What’s in a Word?

I like to make the mundane fabulous whenever I can. ~Rufus Wainwright

Mundane. If ever a word was misunderstood it is this word. Mundane has been cast upon that heap of negative words such as homely and plain, whose true meanings aren’t related to the current connotations.  Homely originally referred to a homebody, someone who kept a nice home and had pride of place. It was not a characterization of looks. It was a compliment. Plain was a neutral implying without ornament. Both homely and plain now denote unattractive, dowdy, or even ugly.

Mundane stands out for me because as a writer I believe that the best writing comes from ordinary moments that create magnificent revelations. Mundanity is simply looking at everyday life and finding the wonderment in it. Mundaneness is the core of my writing.

What excites me is just taking some time to breathe in life. The mundane is very exciting.                                                                         ~Viola Davis

The Love Song of J. Alfred Prufrock by T.S. Eliot provides a perfect example of elevating everyday experiences to something profound. The line, “I have measured out my life with coffee spoons;” speaks to weighing his life through mundane deeds. The poem is rife with mediocrities stressed by T.S. Eliot. Those mediocracies provide the backdrop for the spectacular.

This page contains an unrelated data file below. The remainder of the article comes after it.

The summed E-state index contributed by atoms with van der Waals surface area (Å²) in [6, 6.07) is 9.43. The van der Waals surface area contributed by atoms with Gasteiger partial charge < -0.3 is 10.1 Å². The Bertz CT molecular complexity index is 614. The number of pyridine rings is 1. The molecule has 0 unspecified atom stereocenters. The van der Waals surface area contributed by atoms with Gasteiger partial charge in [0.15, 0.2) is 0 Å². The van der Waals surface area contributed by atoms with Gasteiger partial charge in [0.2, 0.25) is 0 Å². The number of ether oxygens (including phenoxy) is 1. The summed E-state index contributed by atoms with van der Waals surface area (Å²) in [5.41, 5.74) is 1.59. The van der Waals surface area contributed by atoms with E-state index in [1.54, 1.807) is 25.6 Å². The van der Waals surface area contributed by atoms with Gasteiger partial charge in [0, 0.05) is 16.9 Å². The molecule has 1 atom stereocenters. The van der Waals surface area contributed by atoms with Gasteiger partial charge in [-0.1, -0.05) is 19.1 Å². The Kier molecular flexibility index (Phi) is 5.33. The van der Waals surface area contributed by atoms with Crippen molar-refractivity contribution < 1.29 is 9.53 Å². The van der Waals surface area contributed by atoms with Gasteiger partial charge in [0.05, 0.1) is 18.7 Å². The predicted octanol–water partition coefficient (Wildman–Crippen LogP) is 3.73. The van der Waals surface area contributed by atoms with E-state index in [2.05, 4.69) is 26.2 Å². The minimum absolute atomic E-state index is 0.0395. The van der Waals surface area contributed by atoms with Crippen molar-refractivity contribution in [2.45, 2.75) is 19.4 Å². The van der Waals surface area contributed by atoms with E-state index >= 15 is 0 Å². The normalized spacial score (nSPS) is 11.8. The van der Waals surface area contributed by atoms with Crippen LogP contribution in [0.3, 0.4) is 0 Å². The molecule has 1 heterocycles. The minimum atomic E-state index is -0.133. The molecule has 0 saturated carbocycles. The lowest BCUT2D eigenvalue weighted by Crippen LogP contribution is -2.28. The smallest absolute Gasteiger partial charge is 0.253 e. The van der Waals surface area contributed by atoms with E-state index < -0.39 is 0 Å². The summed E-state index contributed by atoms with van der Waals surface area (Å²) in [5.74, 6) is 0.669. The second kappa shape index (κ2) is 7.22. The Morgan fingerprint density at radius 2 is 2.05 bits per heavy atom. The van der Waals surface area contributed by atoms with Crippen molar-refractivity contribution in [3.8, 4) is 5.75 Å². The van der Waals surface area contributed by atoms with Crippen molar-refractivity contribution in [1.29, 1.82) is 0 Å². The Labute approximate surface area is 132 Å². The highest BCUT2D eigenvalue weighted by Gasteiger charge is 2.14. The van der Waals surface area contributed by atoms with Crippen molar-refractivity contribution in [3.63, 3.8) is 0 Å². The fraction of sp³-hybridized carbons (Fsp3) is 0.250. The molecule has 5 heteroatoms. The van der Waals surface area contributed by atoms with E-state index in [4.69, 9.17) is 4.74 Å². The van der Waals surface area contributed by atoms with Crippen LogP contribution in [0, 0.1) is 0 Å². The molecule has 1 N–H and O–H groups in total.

And so, mundane is a perfect word for me. It reminds me that my daily life is filled with joyous enchantment and intrigue. Mundanity is the door opening into my unique life. Mundane: my word for 2019.

While writing my article, I read a like-minded post by a follower and believe it worthy of the read. I look forward to reading more from Arlene Somerton Smith, but for now here is her post for her Word of the Year.  Sidelined: Released by my word

Mundane, from the Latin word  mundus, “world,” originally referred to things on earth.   (vocabulary.com, Merriam-Webster.com)

© Linda Chamley Johnson
February 2019
Background Photo by Timothy Perry on Unsplash

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